Dependable Systems (2010)Summer 2010
Please note: Oral exam takes place in A1.1.
Continous service provisioning is a key feature of modern hardware und software server systems. These systems achieve their level of user-perceived availability through a set of formal and technical approaches, commonly summarized under the term dependability.
Dependability is defined as the trustworthiness of hardware and software systems, so that reliance can be placed on the service they provide. The main dependability attributes commonly known and accepted are availability, reliability, safety, and security.
The Dependable Systems course gives an introduction into theoretical foundations, common building blocks and example implementations for dependable IT components and systems. The focus is on reliability and availability aspects of dependable systems, such as reliability analysis, fault tolerance, fault models or failure prediction. Amongst other things, the following topics are covered:
- Dependability definitions and metrics
- Design patterns for fault tolerance
- Analytical evaluation of system dependability
- Hardware dependability approaches
- Software dependability approaches
- Latest research topics
This course is an extended and adjusted version of the 'Dependable Systems' course by Prof. M. Malek and Dr. F. Salfner at Humboldt University, Computer Architecture and Communication Group
Students taking this course need to have basic knowledge in operating systems and middleware technology. On request of at least one participant, the course will be given in English. The course contains of two modules: Lectures and the group projects. The successful completion of the project work demands practical experiments in one of the given topics. The results of these experiments must be described in a written report. The pass-grading of the report is the mandatory precondition for taking the oral exam. The final course grade is the oral exam grade.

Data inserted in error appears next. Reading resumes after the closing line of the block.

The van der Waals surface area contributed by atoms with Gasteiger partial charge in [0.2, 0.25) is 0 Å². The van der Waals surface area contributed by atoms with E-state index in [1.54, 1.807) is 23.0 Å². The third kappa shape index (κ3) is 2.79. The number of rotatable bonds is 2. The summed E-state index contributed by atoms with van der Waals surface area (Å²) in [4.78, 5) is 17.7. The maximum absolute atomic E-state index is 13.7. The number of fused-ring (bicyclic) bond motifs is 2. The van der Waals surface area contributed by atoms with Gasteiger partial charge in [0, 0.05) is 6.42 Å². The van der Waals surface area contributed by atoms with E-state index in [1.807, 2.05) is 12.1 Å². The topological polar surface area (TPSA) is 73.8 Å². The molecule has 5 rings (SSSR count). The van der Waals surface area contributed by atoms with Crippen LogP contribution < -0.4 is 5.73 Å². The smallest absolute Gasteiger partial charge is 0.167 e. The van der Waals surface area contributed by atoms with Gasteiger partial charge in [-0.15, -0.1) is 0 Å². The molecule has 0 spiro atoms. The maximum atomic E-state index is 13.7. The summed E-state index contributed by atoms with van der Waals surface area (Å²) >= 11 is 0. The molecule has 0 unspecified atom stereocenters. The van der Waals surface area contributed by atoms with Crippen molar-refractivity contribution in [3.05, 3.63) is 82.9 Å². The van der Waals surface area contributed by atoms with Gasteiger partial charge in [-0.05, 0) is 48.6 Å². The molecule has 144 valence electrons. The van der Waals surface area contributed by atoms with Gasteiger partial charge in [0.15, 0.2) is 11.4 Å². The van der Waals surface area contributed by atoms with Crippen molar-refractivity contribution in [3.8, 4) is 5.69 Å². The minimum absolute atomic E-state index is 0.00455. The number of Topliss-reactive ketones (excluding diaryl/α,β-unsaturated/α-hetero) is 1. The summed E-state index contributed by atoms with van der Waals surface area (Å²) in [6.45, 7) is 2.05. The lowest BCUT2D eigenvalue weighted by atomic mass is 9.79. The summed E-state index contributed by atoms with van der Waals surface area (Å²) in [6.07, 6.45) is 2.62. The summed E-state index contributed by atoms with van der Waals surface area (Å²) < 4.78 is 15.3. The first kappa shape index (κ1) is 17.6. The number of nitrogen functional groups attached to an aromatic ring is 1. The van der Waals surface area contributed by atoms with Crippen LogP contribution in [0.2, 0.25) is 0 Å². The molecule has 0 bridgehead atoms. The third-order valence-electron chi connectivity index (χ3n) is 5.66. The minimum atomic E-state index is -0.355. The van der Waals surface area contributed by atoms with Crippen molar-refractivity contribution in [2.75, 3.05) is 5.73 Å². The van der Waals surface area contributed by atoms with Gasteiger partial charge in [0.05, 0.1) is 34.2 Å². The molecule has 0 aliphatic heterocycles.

- Definitions and Metrics
- Dependability Impairments
- Dependability Attributes
- Dependability Means
- Fault Tolerance Patterns (I)
- Fault Tolerance Patterns (II)
- Quantitative Evaluation (I)
- Quantitative Evaluation (II)
- Quantitative Evaluation (III)
- Qualitative Evaluation
- Hardware Testing
- Hardware Diagnosis
- Hardware Redundancy
- Software Dependability
- Trends in Software Dependability (Additional slides by Sun and Dave Patterson)
- Distributed Systems
- Case Studies
- Proactive Fault Management (guest lecture by Dr. Felix Salfner)
- Distributed Fault-Tolerant File Systems - Marko Röder & Martin Schütte
- Vergleich zweier J2EE Cluster Lösungen - Edgar Näther & Sven Wagner-Boysen
- Clustering of OpenVMS installations for high availability - Norman Kluge
- Software Implemented Fault Injection in Linux - Paul Römer & Frank Zschockelt
- Virtualization Fault Tolerance - Matthias Richly & Christopher Schuster
- Lectures: Tue, 13:00 - 14:30 / Wed, 13:00 - 14:30
- Project Decision / Final Course Enrollment: May 14
- Project Presentation: July 13-14 (see below)
- Project Report Submission: July 31 (5-25 pages)
|Oral Exam Date||Student|
|3.8.2010, 09:00 - 09:30||Edgar Naether|
|3.8.2010, 09:30 - 10:00||Sven Wagner-Boysen|
|3.8.2010, 10:00 - 10:30||Benjamin Karran|
|3.8.2010, 10:30 - 11:00||Marko Röder|
|3.8.2010, 11:00 - 11:30||Christopher Schuster|
|3.8.2010, 11:30 - 12:00||Richard Metzler|
|3.8.2010, 13:30 - 14:00||Matthias Richly|
|3.8.2010, 14:30 - 15:00|
|30.9.2010, 09:00 - 09:30||Paul Römer|
|30.9.2010, 09:30 - 10:00||Martin Schütte|
|30.9.2010, 10:00 - 10:30||Norman Kluge|
|30.9.2010, 10:30 - 11:00||Ingo Jaeckel|
|30.9.2010, 11:00 - 11:30||Jan Schütze|
|30.9.2010, 11:30 - 12:00||Frank Zschockelt|
|30.9.2010, 13:30 - 14:00||Jan Brunnert|
|30.9.2010, 14:30 - 15:00|